RODNEY: Dougie, let me get this straight.
BRADLEY: Wait, wait, wait, I want to hear this, too. Candie, where's my Bloody Mary?

Candie takes the Bloody Mary from one of the other girls and hands it to Bradley. Cut to a street scene of Vegas then back to the car as Bradley drinks.

RODNEY: You don't sell insurance. You're an FBI agent...who's been missing for 25 years, and we need to get you to a town called Twin Peaks, to a sheriff's station.
BRADLEY: Dougie, we love you, but we are not traditionally welcome at such places.
RODNEY: Or by such aforementioned people law enforcement types.
COOPER: I read you 100 percent. Friends, that's about to change. I am witness to the fact that you both have hearts of gold.
CANDIE: They do. They really do.


Exterior of the Bang-Bang roadhouse. Cut to the emcee.

EMCEE: Ladies and gentlemen, the Roadhouse is proud to welcome Edward Louis Severson.
Severson plays "Out of Sand".

Can't climb to heaven on the cross
One liar's promise drained the blood from my heart
Came a message in the dark
Offered the hand of a disembodied man while I still had a chance
But now it's gone
Gone and I am who I am
Who I was I will never be again
Running out of sand
I stare at my reflection to the bone
Blurred eyes look back at me, full of blame and sympathy
So, so close
Right roads not taken, future's forsaken
Dropped like a fossil or stone
Now it's gone, gone
And I am who I am
Who I was that will never come again
Running out of sand, oh

Audrey and Charlie are observed entering the club and crossing to the bar.

Oh A drunk octopus wants to fight
Fearful of dreams, there'll be no sleep tonight

CHARLIE: Two martinis!

Fine at dinner, dead by dessert
Victim or witness, we're gonna get hurt
Fragile existence with echoes of worth
I can't stop the bleeding

CHARLIE: Two martinis.

Nor the tears from thine eyes
There's another us somewhere, with much better lives
With God as our witness, but He won't testify
Oh, now it's gone, gone
And I am who I am
Who I could have been, I will never have the chance
Running out of sand
Running out of sand
Running out of sand

CHARLIE (to a man who absents his seat so Charlie can sit next to Audrey at the bar): Thank you. (Toasting.) Here's to us, Audrey.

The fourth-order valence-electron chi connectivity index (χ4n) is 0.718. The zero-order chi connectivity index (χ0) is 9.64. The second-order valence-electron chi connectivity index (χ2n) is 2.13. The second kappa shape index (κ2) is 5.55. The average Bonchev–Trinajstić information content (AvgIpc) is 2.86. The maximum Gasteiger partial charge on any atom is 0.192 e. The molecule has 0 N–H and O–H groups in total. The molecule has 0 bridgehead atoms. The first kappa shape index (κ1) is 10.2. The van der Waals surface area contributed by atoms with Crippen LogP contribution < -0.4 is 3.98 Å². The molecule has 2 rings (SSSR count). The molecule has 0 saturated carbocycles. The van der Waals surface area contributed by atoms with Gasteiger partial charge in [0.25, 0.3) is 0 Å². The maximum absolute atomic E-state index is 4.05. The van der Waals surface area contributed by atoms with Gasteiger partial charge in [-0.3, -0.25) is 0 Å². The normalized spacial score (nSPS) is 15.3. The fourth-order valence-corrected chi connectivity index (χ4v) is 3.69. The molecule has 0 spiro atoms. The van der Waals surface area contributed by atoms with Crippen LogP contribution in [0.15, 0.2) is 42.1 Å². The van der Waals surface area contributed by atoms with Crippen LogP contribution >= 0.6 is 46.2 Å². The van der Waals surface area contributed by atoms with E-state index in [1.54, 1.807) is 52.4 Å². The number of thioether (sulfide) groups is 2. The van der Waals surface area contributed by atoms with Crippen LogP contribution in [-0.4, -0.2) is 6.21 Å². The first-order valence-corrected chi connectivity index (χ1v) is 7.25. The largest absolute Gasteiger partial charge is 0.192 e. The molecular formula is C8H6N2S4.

AUDREY: Here's to Billy. (Audrey drinks. Charlie does not.)
EMCEE: Ladies and gentlemen, Audrey's dance.

The emcee gestures to Audrey. She looks at Charlie in surprise. The floor clears as the band starts and spotlights come up on the floor. Hypnotized by the music, Audrey rises and moves onto the floor. She dances.

There is a commotion as a man yells, Monique! That's my wife, asshole! and crosses the dance floor. He shatters a glass on the man's head. Audrey, who has continually chided Charlie for his failures as a husband, and her love for Billy, runs to Charlie and pleads...

AUDREY: Get me out of here!

Jump to a close-up over Audrey's right shoulder of her startled, seeing her reflection in a mirror in a bright white room.

AUDREY (as if uncomprehending, surprised by her reflection, where she is): What? What?



Audrey Horne entered the Twin Peaks universe as a well-fitted sweater that was just snug enough, a girlish plaid skirt, and, wealthily descending from a chauffeured sedan, a fun pair of fake saddle shoes that were replaced by bold red heels once she was out of sight of family and family employees. Despite all that money, she wasn't popular. She had no close friends. She was removed from others, presented as even self-centered. As one who wasn't going to be much surprised by the shadow side of life, while everyone else was crying over Laura's death, she looked on askance, suspect of sentimentality and wise that there was more to the story than met the eye. She further cultivated distance with pranks, gleefully abusing innocent employees of her father's hotel, and running off potential clients. We soon accepted her as being this way due her being a largely ignored child of a dysfunctional family. Her father was alienated from them all--from his wife, from Audrey, and a son who was mentally atypical and disruptive. Audrey's mother was largely preoccupied and upset by that son and thus alienated from Audrey. All in all, Audrey was a good girl who expressed her independence, her defiance, and her resentment of her father's removal from the family by pulling impish stunts that affected him directly and indirectly. She was thus also perceived as irresponsible.